The health of your SaaS business is directly tied to its ability to retain customers and create recurring revenue. This means championing measurable Customer Success right from Day One: for their benefit, and yours.
Today I’m looking at how your SaaS business can measure Customer Success, to improve customer retention and promote sustainable growth.
What Does Success Look Like?
Before you can measure Customer Success, you first need to understand what success looks like for your customers – the factors that help them decide whether they are getting value from your service.
Your customer’s success factors are what they expect your software-as-a-service solution to do for them and their business.
Understanding this will provide you with valuable insights into the priorities of your ideal customers, and can provide the context to help you interpret data for indicators of Customer Success.
Four Measurable Indicators of Customer Success
There’s no “one size fits all” set of metrics for you to measure Customer Success: what success looks like will vary depending on your service and how it’s used by your customers.
However, below I have identified four measurable activities that all point to whether your customers are achieving their customer success factors... or not.
Churn is the customer success metric you’ll be most familiar with. It gives you a great overview of how well or poorly you’re doing at retaining customers, but it doesn’t provide any insight as to why.
So it’s best to think of churn as your starting point for measuring Customer Success. It’s vital that you measure customer churn correctly to get an overview of the health of your service, but you need further data to provide the context for your churn data.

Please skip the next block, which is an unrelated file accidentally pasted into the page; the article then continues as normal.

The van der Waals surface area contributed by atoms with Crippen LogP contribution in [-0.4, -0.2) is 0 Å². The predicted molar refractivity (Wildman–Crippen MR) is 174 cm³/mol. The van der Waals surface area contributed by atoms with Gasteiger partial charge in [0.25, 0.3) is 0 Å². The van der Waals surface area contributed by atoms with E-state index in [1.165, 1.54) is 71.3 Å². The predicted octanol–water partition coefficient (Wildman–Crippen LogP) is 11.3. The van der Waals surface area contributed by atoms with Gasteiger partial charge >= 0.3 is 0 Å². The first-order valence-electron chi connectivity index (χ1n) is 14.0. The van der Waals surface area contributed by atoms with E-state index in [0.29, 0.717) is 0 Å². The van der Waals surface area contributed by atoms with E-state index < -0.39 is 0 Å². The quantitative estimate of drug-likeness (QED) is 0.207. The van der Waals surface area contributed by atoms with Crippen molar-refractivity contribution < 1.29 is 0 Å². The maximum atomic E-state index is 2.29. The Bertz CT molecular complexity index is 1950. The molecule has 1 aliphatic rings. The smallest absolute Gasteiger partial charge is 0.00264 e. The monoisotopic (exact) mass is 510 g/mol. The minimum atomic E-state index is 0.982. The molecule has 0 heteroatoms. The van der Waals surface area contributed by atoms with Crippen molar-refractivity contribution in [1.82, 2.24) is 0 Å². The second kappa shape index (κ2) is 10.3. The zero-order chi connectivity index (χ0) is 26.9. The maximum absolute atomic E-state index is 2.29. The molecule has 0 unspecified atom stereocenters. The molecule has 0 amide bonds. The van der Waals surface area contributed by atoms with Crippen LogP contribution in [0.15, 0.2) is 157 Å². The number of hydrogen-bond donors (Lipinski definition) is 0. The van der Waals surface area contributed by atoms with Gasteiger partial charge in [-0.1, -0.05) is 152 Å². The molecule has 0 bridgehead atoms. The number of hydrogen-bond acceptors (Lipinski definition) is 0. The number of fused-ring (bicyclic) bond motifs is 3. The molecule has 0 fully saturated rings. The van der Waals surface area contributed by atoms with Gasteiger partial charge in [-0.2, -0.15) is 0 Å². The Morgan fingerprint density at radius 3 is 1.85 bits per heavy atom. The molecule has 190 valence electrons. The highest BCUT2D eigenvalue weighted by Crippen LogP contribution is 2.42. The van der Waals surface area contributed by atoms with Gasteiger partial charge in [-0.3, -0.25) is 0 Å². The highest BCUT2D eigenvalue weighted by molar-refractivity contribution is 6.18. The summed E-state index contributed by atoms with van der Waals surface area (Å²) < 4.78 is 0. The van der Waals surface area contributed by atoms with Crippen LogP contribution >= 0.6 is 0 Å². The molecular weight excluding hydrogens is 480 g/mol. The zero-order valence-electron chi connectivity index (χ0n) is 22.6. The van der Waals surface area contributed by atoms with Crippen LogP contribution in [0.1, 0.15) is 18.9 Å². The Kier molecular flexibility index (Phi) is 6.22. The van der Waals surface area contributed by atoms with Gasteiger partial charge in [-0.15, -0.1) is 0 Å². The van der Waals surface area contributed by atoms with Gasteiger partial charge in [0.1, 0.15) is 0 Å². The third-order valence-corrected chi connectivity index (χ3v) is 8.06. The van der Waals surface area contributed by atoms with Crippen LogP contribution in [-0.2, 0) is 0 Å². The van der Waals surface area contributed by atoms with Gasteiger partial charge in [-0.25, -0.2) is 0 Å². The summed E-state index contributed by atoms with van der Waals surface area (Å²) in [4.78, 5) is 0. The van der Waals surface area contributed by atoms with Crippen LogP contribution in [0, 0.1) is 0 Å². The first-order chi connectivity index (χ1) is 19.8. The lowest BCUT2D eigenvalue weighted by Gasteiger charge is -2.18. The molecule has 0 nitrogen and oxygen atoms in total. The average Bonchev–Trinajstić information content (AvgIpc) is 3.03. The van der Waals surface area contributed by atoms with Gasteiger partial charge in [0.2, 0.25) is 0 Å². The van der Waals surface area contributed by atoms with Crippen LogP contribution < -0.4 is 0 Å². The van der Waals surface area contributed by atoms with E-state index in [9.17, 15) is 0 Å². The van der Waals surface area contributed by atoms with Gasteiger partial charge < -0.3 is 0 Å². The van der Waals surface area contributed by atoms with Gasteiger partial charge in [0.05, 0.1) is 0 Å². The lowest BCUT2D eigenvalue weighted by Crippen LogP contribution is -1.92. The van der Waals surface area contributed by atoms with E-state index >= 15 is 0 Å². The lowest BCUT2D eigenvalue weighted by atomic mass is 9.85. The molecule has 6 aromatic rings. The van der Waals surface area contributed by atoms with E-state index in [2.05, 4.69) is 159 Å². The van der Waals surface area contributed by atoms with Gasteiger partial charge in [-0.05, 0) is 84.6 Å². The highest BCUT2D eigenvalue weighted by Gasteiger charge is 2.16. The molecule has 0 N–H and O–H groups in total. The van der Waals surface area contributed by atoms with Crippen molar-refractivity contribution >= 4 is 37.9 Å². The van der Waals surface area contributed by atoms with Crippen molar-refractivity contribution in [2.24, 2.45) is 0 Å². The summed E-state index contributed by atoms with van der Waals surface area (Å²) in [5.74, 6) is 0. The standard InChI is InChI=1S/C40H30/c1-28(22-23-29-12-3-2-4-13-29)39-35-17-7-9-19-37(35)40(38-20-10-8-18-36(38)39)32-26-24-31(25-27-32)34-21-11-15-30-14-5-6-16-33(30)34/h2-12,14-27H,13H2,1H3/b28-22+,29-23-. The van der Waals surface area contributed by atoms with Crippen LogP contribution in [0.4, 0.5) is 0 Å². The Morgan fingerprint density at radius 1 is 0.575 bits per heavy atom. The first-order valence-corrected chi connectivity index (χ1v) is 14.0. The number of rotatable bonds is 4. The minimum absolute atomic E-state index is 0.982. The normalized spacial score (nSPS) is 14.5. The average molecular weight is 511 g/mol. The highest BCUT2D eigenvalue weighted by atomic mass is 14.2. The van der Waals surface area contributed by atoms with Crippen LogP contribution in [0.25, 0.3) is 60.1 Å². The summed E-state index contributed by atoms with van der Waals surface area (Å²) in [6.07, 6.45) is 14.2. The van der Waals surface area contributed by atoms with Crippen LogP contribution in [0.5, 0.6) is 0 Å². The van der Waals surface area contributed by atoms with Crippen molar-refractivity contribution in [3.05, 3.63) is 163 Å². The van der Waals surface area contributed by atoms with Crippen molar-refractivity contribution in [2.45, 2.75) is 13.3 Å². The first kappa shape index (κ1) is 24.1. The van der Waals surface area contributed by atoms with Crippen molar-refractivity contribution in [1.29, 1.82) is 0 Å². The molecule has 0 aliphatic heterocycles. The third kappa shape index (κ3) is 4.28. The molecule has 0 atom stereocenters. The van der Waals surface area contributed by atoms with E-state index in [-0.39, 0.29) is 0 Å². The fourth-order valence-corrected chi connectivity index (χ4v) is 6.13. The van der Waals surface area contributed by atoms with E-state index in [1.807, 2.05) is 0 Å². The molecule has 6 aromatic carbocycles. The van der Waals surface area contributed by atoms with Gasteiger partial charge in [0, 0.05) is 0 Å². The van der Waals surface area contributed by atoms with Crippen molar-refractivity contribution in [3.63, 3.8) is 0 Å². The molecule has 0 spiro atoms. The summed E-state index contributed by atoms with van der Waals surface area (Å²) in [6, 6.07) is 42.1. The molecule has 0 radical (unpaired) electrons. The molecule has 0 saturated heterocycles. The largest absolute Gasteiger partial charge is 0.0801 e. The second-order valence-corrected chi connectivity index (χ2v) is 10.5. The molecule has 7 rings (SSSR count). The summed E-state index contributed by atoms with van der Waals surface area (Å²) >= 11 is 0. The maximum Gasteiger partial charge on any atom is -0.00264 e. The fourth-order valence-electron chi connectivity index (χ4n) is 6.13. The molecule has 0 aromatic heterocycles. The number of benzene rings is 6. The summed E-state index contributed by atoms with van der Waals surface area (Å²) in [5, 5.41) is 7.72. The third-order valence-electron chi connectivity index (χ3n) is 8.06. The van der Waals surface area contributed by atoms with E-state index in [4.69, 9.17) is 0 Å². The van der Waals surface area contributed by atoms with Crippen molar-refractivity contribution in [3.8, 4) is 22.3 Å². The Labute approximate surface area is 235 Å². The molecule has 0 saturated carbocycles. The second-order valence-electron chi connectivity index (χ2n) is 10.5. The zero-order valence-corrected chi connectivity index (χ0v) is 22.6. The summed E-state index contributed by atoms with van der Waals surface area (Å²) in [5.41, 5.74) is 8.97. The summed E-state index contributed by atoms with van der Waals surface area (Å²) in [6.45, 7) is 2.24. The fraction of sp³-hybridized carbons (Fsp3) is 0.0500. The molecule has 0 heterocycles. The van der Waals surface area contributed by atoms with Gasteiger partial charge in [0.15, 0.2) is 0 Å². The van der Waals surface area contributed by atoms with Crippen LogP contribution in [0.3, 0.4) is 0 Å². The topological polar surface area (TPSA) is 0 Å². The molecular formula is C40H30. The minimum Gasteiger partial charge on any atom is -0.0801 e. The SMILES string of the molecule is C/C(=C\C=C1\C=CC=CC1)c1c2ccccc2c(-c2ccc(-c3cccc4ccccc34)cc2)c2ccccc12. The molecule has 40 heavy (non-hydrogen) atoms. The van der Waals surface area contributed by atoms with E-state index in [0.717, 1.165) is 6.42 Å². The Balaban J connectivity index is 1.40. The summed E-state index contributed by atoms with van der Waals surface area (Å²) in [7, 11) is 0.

2) Customer Referrals
The clearest indicator of customer success is when a user recommends your service to other people. Measuring customer referral data will help you identify customers that are particular advocates for your service.
You can then identify trends and similarities between your customer advocates, and look at this in relation to your buyer personas. Is there one type of customer who is particularly successful using your service – and therefore more likely to recommend it to a friend? If so, this will help you to guide your future marketing activity, to attract more, similar customers who are clearly a really good fit for your service.
3) Free Trial Conversion
It’s easy to fall into the trap of thinking that once a lead signs up to a free trial of your service, your work is done. Of course they’ll go on to pay for your service – it’s brilliant. Except it’s not a done deal.
Measuring the conversion rate from users on a free trial to paying customers will give you insight to the value that your initial onboarding and trial provides. Your free trial needs to provide real, tangible value to the user as quickly as possible, to convince them that it’s worth paying for. Making improvements to your free trial or onboarding process could make a marked difference to your churn rate.
Learn more: the 7-step Essential User Onboarding Checklist
4) Product Utilisation
This is a great indicator of the value your customer is getting from your service. How frequently are they logging in to your tool? Are they using all of its features, or only a small percentage of the tool’s functionality?
As a general rule, the more functionality they are using, the more value they’re getting from your tool, and the more likely it is that they are achieving their success factors. Additionally, the longer and more heavily someone uses your service, the cost and inconvenience of switching increases – which provides an added incentive for them to stay.